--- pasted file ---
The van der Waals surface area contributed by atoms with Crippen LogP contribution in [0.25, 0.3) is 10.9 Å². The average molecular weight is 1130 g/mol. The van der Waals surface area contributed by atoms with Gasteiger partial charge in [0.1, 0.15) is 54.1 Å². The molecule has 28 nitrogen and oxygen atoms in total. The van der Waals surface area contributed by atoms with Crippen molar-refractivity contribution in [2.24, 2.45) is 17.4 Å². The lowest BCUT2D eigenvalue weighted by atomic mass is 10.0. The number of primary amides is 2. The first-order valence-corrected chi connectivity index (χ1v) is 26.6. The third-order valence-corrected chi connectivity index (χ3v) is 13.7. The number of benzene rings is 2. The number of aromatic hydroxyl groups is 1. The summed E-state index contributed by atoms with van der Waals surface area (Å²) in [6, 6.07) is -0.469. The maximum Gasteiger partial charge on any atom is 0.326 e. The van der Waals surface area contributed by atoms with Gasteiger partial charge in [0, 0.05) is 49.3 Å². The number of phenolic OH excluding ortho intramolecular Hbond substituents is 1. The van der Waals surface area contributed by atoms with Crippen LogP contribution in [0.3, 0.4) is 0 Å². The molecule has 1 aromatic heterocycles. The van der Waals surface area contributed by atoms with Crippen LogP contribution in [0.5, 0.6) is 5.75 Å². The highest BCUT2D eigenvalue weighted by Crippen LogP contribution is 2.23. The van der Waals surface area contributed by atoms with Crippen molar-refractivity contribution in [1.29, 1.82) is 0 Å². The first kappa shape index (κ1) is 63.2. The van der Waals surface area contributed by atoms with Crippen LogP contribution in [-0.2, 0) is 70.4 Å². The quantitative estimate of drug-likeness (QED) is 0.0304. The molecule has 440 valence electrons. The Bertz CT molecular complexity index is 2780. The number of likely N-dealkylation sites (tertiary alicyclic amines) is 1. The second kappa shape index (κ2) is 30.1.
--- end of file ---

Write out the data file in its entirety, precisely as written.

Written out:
The van der Waals surface area contributed by atoms with Crippen LogP contribution in [0.25, 0.3) is 10.9 Å². The average molecular weight is 1130 g/mol. The van der Waals surface area contributed by atoms with Gasteiger partial charge in [0.1, 0.15) is 54.1 Å². The molecule has 28 nitrogen and oxygen atoms in total. The van der Waals surface area contributed by atoms with Crippen molar-refractivity contribution in [2.24, 2.45) is 17.4 Å². The lowest BCUT2D eigenvalue weighted by atomic mass is 10.0. The number of primary amides is 2. The first-order valence-corrected chi connectivity index (χ1v) is 26.6. The third-order valence-corrected chi connectivity index (χ3v) is 13.7. The number of benzene rings is 2. The number of aromatic hydroxyl groups is 1. The summed E-state index contributed by atoms with van der Waals surface area (Å²) in [6, 6.07) is -0.469. The maximum Gasteiger partial charge on any atom is 0.326 e. The van der Waals surface area contributed by atoms with Gasteiger partial charge in [0, 0.05) is 49.3 Å². The number of phenolic OH excluding ortho intramolecular Hbond substituents is 1. The van der Waals surface area contributed by atoms with Crippen LogP contribution in [0.3, 0.4) is 0 Å². The molecule has 1 aromatic heterocycles. The van der Waals surface area contributed by atoms with Crippen LogP contribution in [0.5, 0.6) is 5.75 Å². The highest BCUT2D eigenvalue weighted by Crippen LogP contribution is 2.23. The van der Waals surface area contributed by atoms with Crippen molar-refractivity contribution in [1.29, 1.82) is 0 Å². The first kappa shape index (κ1) is 63.2. The van der Waals surface area contributed by atoms with Crippen LogP contribution in [-0.2, 0) is 70.4 Å². The quantitative estimate of drug-likeness (QED) is 0.0304. The molecule has 440 valence electrons. The Bertz CT molecular complexity index is 2780. The number of likely N-dealkylation sites (tertiary alicyclic amines) is 1. The second kappa shape index (κ2) is 30.1.